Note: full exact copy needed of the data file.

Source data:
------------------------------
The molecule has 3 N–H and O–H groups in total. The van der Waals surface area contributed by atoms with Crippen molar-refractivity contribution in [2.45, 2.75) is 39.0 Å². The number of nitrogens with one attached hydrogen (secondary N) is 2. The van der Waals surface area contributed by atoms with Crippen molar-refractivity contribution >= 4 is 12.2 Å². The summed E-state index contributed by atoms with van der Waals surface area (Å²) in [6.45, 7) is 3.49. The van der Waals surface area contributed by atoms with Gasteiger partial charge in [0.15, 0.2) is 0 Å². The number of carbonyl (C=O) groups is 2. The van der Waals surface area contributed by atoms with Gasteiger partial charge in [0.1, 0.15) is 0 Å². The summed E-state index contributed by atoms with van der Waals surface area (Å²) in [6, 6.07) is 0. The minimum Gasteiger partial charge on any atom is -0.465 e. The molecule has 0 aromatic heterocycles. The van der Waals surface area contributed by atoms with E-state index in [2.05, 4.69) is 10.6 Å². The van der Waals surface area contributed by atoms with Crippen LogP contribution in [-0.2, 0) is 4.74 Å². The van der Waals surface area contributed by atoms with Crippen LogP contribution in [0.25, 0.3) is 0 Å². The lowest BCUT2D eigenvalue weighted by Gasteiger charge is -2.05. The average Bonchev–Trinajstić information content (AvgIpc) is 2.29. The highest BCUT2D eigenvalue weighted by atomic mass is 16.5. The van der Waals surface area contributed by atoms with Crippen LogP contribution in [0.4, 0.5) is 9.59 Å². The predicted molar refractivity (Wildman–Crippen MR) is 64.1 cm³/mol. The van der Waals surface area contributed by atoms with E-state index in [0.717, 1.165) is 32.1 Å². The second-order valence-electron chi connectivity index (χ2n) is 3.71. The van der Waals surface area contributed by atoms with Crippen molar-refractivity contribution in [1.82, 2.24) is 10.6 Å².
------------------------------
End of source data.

The molecule has 3 N–H and O–H groups in total. The van der Waals surface area contributed by atoms with Crippen molar-refractivity contribution in [2.45, 2.75) is 39.0 Å². The number of nitrogens with one attached hydrogen (secondary N) is 2. The van der Waals surface area contributed by atoms with Crippen molar-refractivity contribution >= 4 is 12.2 Å². The summed E-state index contributed by atoms with van der Waals surface area (Å²) in [6.45, 7) is 3.49. The van der Waals surface area contributed by atoms with Gasteiger partial charge in [0.15, 0.2) is 0 Å². The number of carbonyl (C=O) groups is 2. The van der Waals surface area contributed by atoms with Gasteiger partial charge in [0.1, 0.15) is 0 Å². The summed E-state index contributed by atoms with van der Waals surface area (Å²) in [6, 6.07) is 0. The minimum Gasteiger partial charge on any atom is -0.465 e. The molecule has 0 aromatic heterocycles. The van der Waals surface area contributed by atoms with E-state index in [2.05, 4.69) is 10.6 Å². The van der Waals surface area contributed by atoms with Crippen LogP contribution in [-0.2, 0) is 4.74 Å². The van der Waals surface area contributed by atoms with Crippen LogP contribution in [0.25, 0.3) is 0 Å². The lowest BCUT2D eigenvalue weighted by Gasteiger charge is -2.05. The average Bonchev–Trinajstić information content (AvgIpc) is 2.29. The highest BCUT2D eigenvalue weighted by atomic mass is 16.5. The van der Waals surface area contributed by atoms with Crippen LogP contribution in [0.4, 0.5) is 9.59 Å². The predicted molar refractivity (Wildman–Crippen MR) is 64.1 cm³/mol. The van der Waals surface area contributed by atoms with E-state index in [0.717, 1.165) is 32.1 Å². The second-order valence-electron chi connectivity index (χ2n) is 3.71. The van der Waals surface area contributed by atoms with Crippen molar-refractivity contribution in [1.82, 2.24) is 10.6 Å².